International military interventions can be extremely costly in terms of monetary resources, logistical challenges, and possible soldier and civilian casualties, as well as the potential for catastrophic results to international relations and agreements. In one such example of these enormous potential costs, the US and UK wished to stop a Russian ship from delivering ammunition to the Assad regime in Syria in 2012. Intercepting or confronting a Russian ship in
transit could have erupted into open conflict, so they sought an alternative, non-confrontational maneuver: instead of military intervention, the UK persuaded the ship's insurer, London's Standard Club, to withdraw the ship's insurance. This loss of insurance caused the ship to return to Russia, thus
avoiding an international clash as well as the delivery of deadly weapons to Syria. This use of legal maneuvering in lieu of armed force is known as "lawfare" and is becoming a critical strategic platform.
In Lawfare, author Orde Kittrie's draws on his experiences as a lawfare practitioner, US State Department attorney, and international law scholar in analyzing the theory and practice of the strategic leveraging of law as an increasingly powerful and effective weapon in the current global security landscape. Lawfare incorporates case studies of recent offensive and defensive lawfare by the United States, Iran, China, and by both sides of the Israeli-Palestinian conflict and includes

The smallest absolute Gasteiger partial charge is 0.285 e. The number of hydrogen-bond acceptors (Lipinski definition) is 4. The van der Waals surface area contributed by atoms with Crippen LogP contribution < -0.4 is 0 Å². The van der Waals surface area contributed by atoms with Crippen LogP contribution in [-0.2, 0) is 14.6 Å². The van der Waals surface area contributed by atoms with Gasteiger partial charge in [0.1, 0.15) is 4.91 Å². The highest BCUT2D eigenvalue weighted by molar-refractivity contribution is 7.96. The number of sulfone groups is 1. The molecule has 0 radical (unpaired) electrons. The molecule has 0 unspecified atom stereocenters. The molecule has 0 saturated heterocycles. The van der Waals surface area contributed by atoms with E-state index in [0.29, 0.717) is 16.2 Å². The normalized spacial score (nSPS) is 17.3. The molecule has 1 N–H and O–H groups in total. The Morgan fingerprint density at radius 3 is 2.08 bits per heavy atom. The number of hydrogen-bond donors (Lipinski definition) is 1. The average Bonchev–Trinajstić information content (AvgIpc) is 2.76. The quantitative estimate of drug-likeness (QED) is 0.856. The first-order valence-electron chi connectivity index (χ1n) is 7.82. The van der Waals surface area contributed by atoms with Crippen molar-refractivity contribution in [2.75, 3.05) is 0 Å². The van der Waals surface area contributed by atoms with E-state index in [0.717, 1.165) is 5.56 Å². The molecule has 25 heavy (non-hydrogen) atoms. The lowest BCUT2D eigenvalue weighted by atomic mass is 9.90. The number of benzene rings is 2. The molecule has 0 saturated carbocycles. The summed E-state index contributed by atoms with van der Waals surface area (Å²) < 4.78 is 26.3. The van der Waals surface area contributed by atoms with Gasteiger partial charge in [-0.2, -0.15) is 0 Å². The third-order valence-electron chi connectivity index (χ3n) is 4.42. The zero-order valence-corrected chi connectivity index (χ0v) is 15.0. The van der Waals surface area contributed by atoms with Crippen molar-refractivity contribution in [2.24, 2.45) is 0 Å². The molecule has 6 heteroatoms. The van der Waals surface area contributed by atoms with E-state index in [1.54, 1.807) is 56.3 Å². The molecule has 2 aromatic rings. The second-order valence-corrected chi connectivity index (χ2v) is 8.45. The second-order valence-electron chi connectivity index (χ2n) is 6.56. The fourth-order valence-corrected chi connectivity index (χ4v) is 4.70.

dozens of examples of how lawfare has thus been waged and defended against. Kittrie notes that since private attorneys can play important and decisive roles in their nations' national security plans through their expertise in areas like financial law, maritime insurance law, cyber law, and telecommunications
law, the full scope of lawfare's impact and possibilities are just starting to be understood. With international security becoming an ever complicated minefield of concerns and complications, understanding this alternative to armed force has never been more important.
Orde F. Kittrie is Professor of Law at Arizona State University's Sandra Day O'Connor College of Law and a Senior Fellow at the Foundation for Defense of Democracies. A renowned expert on lawfare, nonproliferation, and national security law, he served as an attorney in the U.S. Department of State for over a decade in several key positions, including as Director of the Office of International Anti-Crime Programs and as lead attorney for Nuclear Affairs. He continues to consult for the U.S. Department of Defense on lawfare issues and the intersection of law and policy.
Foreword by R. James Woolsey, Jr., former Director of Central Intelligence ; 1. A Conceptual Introduction to Lawfare ; 2. Chinese Lawfare ; 3. Palestinian Instrumental Lawfare Against Israel, and Israeli Reaction ; 4. Hamas Battlefield Lawfare Against Israel ; 5. Israeli Offensive Lawfare and its Adversaries' Responses ; 6. The U.S. and its Defensive Responses to Lawfare ; 7. U.S. Lawfare Directed Against Iran: Financial, Energy, and Non-Proliferation ; 8. U.S. Private Sector Attorneys in Lawfare ; 9. The Future of Lawfare ; Index